Screening the composites

Numerous technologies have been developed in order to enhance the security, performance and costs of the latest generation of airplanes. In the area of structure, a new family of composite materials has been developed, called CFRP (Carbon-Fibre Reinforced Composites). The impact study on these composite structures poses another major challenge for the scientific community. The doctoral thesis conducted in the Sogeti High Tech R&D division and the Clement Ader Institute mechanics laboratory at the University of Toulouse allows our company to play a leading role in composite materials.

Observe in order to anticipate better

Compared to conventional metals, using composite structures significantly reduces mass and costs. However, this material is subject to damage from low-force impacts. So, for instance, dropping a tool during production may result in a significant loss of strength, and thus also in premature failure. It is therefore important to understand and anticipate these reactions.

This research work examines the impact damage tolerance of composite laminates (carbon/epoxy) with ply drop-offs, in order to study their effects on the phenomenon of damage. The interest of this with respect to ply stops lies in their intrinsic vulnerability to the slightest damage. Moreover, they offer the best means for reducing weight on large parts, and are therefore indispensable in aircraft design.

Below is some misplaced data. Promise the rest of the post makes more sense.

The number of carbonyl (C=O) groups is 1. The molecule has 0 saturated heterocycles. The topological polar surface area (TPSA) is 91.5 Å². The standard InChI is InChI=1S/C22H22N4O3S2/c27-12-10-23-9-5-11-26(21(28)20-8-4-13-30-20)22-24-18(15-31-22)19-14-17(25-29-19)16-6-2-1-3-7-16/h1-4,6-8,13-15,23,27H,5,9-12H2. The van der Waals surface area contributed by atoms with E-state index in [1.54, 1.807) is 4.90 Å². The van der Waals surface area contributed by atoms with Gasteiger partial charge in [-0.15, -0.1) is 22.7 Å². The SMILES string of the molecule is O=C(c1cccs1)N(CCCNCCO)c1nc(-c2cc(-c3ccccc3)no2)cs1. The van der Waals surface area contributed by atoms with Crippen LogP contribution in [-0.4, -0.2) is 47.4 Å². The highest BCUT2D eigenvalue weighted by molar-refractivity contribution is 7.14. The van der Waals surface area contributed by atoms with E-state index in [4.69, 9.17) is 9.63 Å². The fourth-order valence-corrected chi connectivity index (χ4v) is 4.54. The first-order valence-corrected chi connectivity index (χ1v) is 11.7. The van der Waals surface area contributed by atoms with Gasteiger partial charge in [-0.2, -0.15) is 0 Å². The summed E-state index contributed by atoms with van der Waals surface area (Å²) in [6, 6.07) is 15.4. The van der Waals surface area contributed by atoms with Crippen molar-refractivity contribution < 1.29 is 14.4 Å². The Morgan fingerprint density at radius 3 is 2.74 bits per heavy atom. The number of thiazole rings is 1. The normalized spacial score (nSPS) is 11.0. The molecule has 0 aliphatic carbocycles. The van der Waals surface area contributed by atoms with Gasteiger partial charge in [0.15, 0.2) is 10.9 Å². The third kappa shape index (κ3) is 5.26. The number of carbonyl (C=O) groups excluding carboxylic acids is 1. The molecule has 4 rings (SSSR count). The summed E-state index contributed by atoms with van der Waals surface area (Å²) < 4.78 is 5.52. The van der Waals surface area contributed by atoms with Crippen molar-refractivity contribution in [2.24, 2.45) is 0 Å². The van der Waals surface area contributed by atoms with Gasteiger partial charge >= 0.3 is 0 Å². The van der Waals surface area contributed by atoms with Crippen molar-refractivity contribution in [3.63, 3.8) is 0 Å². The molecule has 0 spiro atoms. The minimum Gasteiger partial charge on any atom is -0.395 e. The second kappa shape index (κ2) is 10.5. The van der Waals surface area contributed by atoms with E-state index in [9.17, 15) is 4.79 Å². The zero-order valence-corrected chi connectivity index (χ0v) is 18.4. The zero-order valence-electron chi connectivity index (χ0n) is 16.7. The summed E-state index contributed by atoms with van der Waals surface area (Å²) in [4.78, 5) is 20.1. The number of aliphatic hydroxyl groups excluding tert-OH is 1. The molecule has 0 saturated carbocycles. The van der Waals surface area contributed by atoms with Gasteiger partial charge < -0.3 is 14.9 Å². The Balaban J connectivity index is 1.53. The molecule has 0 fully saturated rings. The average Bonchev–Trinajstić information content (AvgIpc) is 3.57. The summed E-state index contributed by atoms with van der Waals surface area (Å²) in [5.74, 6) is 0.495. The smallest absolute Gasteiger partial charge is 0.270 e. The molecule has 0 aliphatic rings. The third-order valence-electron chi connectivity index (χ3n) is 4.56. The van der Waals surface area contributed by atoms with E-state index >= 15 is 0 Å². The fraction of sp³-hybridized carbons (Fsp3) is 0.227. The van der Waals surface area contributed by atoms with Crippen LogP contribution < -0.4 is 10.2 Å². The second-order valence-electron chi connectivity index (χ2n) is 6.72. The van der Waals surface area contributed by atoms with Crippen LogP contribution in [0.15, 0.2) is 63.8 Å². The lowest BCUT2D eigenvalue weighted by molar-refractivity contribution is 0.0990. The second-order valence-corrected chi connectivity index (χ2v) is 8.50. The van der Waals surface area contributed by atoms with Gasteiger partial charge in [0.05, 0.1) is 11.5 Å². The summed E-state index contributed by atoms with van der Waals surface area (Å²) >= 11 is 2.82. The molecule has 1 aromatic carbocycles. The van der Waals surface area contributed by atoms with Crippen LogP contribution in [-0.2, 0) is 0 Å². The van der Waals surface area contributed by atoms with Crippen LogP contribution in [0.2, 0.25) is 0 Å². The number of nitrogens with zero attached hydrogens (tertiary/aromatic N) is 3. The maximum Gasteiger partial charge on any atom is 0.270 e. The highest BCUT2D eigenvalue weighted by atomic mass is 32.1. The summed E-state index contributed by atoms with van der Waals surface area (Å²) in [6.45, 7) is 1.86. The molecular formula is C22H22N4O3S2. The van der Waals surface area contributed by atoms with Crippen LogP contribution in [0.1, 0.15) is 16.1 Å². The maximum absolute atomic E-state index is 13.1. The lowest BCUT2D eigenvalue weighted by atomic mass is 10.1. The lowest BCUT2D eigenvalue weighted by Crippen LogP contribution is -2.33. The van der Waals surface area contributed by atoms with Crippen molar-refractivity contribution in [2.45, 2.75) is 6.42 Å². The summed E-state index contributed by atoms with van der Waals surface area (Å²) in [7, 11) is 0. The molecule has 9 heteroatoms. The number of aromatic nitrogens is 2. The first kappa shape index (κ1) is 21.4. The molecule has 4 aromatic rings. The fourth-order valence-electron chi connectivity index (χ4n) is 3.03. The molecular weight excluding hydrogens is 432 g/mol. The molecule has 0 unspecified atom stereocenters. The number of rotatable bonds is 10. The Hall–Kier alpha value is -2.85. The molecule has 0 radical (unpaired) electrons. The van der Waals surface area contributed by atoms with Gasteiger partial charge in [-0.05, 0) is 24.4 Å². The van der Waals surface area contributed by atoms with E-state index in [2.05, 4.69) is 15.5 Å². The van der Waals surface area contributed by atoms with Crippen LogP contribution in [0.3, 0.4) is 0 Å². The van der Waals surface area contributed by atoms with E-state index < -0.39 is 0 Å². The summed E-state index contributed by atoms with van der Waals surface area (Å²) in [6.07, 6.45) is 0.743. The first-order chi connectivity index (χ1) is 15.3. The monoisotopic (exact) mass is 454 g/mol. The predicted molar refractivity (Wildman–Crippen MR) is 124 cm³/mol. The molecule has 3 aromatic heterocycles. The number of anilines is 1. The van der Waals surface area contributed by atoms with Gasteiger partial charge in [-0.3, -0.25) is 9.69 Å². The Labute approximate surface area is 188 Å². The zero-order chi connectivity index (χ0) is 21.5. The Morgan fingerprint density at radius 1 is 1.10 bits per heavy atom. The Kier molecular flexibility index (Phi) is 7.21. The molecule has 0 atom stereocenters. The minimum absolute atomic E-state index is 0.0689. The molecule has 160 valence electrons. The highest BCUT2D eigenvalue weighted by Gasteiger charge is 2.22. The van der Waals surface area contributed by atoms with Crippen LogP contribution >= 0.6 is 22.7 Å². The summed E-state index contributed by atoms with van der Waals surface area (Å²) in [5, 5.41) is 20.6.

Ply drop-offs

We often see ply drop-offs in large composite structures in order to optimise their use of material. In aircraft fuselages, the panels are thinner at the back of the mesh compared to areas close to stiffeners. Given the local variation in drape forming, the presence of these ply drop-offs results in both geometric and mechanical discontinuities. However, the effect of an impact, even one of low force, significantly reduces the remaining service life of composite laminates.

Studies have examined the damage mechanism of impacts on composite laminates. They measured the residual strength of the impact samples. Finally, they propose a digital simulation model that correlates well with experimental results.

todo todo
  • Eric Paroissien
    Eric Paroissien
    Physics Engineering Expert
    +33 (0)5 34 36 26 84